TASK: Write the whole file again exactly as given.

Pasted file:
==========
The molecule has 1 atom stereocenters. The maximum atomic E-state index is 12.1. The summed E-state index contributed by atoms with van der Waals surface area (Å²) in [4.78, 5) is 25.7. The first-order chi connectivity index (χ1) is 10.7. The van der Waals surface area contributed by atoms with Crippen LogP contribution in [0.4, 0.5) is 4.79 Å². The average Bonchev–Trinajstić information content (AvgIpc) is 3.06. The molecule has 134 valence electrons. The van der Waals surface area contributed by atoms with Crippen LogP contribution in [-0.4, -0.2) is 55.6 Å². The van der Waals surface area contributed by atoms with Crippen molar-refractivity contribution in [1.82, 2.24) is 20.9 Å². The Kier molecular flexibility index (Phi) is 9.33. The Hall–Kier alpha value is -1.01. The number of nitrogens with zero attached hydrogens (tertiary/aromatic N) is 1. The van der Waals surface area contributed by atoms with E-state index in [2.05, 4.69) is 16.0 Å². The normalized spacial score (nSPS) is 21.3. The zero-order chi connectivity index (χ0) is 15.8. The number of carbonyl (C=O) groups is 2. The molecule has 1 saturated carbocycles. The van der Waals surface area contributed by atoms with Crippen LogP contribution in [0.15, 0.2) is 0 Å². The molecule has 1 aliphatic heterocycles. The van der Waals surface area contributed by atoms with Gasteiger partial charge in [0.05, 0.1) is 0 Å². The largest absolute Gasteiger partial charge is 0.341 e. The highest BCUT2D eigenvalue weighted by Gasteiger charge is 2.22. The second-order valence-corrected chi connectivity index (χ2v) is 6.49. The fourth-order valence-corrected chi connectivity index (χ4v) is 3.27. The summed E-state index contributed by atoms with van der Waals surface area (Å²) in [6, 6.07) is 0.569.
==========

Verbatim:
The molecule has 1 atom stereocenters. The maximum atomic E-state index is 12.1. The summed E-state index contributed by atoms with van der Waals surface area (Å²) in [4.78, 5) is 25.7. The first-order chi connectivity index (χ1) is 10.7. The van der Waals surface area contributed by atoms with Crippen LogP contribution in [0.4, 0.5) is 4.79 Å². The average Bonchev–Trinajstić information content (AvgIpc) is 3.06. The molecule has 134 valence electrons. The van der Waals surface area contributed by atoms with Crippen LogP contribution in [-0.4, -0.2) is 55.6 Å². The van der Waals surface area contributed by atoms with Crippen molar-refractivity contribution in [1.82, 2.24) is 20.9 Å². The Kier molecular flexibility index (Phi) is 9.33. The Hall–Kier alpha value is -1.01. The number of nitrogens with zero attached hydrogens (tertiary/aromatic N) is 1. The van der Waals surface area contributed by atoms with E-state index in [2.05, 4.69) is 16.0 Å². The normalized spacial score (nSPS) is 21.3. The zero-order chi connectivity index (χ0) is 15.8. The number of carbonyl (C=O) groups is 2. The molecule has 1 saturated carbocycles. The van der Waals surface area contributed by atoms with Crippen LogP contribution in [0.15, 0.2) is 0 Å². The molecule has 1 aliphatic heterocycles. The van der Waals surface area contributed by atoms with Gasteiger partial charge in [0.05, 0.1) is 0 Å². The largest absolute Gasteiger partial charge is 0.341 e. The highest BCUT2D eigenvalue weighted by Gasteiger charge is 2.22. The second-order valence-corrected chi connectivity index (χ2v) is 6.49. The fourth-order valence-corrected chi connectivity index (χ4v) is 3.27. The summed E-state index contributed by atoms with van der Waals surface area (Å²) in [6, 6.07) is 0.569.